Andrew Cashner pitches four scoreless innings in his Orioles spring debut

The Orioles’ first glimpse of Andrew Cashner pitching in a Grapefruit League game this spring offered much of what was advertised when the team signed the veteran right-hander to anchor their starting rotation rebuild.

After making his first two spring appearances under stress-free conditions in simulated games on the back fields of the Ed Smith Stadium complex, he took the main field for the first time in Sunday’s split-squad home nightcap against the Philadelphia Phillies. Cashner was excited to experience real-game atmosphere, under the lights, with a sellout crowd on hand and a TV audience watching in Baltimore, but said that’s not unusual for him.

“I’m always amped up,” Cashner said. “I love this [stuff].”

In becoming the first Orioles pitcher to complete four innings this spring, Cashner was in control throughout, allowing just one hit — a weak infield single by former Oriole Pedro Florimón — while holding the Phillies scoreless. Cashner threw 60 pitches, 37 of them strikes.

“With the schedule he’s been on with the sim games, he was good, stayed [at] 60 in what four innings?” Orioles manager Buck Showalter said. “The first time in an ‘A' game, but that was as good as you’d hope. He got a chance to use all his pitches. He saw a good lineup.”

Cashner’s reputation of being a ground-ball artist — he has a career 49 percent ground-ball rate — played to form.

He induced six groundouts, forcing weak contact by working both sides of the plate with his sinker and slider, but also missed bats when he needed to by adding two swinging strikeouts.

“I think part of my game plan is to pitch up with my fastball,” Cashner said. “High sinkers are really hard to hit, but you know I think it’s [about] keeping the ball down, getting the strikes early and finishing them up late. That’s definitely kind of my game plan.”

Showalter was pleased with the outing, noting that Cashner mixed his pitches effectively, even getting swing and misses off his changeup and curveball.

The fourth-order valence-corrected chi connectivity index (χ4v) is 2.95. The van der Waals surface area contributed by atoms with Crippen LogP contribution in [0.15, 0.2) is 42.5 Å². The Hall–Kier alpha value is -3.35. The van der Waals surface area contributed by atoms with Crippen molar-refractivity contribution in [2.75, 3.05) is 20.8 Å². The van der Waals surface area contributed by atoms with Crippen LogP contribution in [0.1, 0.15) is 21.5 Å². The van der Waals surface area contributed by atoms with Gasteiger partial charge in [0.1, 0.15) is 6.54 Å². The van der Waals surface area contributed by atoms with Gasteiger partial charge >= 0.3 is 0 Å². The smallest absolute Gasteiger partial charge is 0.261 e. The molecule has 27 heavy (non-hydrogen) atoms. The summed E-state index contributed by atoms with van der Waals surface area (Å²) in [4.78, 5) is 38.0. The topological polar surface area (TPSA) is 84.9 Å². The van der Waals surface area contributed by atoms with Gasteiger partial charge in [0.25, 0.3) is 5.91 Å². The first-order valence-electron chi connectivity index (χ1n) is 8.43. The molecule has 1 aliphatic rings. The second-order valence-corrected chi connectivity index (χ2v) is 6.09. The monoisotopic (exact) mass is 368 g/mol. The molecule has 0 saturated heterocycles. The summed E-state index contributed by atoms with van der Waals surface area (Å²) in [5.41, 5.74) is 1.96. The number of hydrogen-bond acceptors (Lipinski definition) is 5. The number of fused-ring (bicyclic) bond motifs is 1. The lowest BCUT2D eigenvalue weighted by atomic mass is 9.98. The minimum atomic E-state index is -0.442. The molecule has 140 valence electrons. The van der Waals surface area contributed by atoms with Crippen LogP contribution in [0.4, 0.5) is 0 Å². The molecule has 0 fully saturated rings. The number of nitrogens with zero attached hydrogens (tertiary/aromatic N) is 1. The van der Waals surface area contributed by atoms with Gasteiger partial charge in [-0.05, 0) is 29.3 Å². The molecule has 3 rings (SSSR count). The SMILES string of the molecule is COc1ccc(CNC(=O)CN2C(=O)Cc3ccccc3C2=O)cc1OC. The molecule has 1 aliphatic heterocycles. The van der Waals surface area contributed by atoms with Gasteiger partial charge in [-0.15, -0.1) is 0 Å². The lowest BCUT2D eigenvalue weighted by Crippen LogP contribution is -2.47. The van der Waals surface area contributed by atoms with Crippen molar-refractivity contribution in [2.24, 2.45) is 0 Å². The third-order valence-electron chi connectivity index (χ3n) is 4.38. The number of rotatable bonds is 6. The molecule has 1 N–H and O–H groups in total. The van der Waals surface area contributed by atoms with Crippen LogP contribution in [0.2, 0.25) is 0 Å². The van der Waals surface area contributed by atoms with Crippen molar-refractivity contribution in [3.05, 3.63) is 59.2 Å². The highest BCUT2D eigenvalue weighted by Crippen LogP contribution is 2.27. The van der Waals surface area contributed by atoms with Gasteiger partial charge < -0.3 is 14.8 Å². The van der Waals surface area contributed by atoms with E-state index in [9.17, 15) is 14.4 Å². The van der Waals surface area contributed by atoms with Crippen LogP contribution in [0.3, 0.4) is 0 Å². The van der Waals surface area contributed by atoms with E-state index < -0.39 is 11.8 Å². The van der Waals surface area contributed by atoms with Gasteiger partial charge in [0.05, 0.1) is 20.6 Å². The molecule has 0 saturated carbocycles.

“I think that’s why he’s been attractive throughout the years, because he just keeps coming at you,” Showalter said. “You can see today, he’s a lot more than a thrower. He mixed in a lot of pitches, slowed them down when he needed to.”

Cashner walked three, including Carlos Santana twice, but none of those free passes hurt him.

“I think for me it’s more about pitch execution than results,” Cashner said. “I mean, the results are always nice. I’m more interested in what I’m executing and when I’m not. … There are some things I need to work on, but overall, anytime you have zeros, you can never be mad.”

He benefited from his defense early. After walking Santana on seven pitches to open the first inning, right fielder Craig Gentry made a sliding catch on Aaron Altherr’s tailing fly ball down the line, then threw to first to double up Santana.

“That was a big play,” Cashner said. “I thought that ball was out when he hit. It was a mistake by me. Fortunately, it stayed up, middle away, put a good swing on it. That’s a speedy outfielder, so that’s nice to have.”

The Phillies’ only hit off Cashner came when Florimón nubbed a ball that died on the infield grass in front of second baseman Jonathan Schoop, whose throw to first was too late to get Florimón.

After striking out Cameron Rupp and inducing a groundout to shortstop Manny Machado off the bat of pitcher Nick Pivetta to move Florimón to third, Cashner walked former Oriole Ryan Flaherty on four pitches. But after Flaherty stole second, Cashner stranded two runners in scoring position with Rhys Hoskins’ inning-ending flyout to center.

Cashner will next pitch in a Grapefruit League game against the New York Mets, but Showalter said that he will likely pitch in a minor-league game before the exhibition season is over as he keeps some of his starters away from AL East competition and the Minnesota Twins, the Orioles’ first regular season opponent.

 

 

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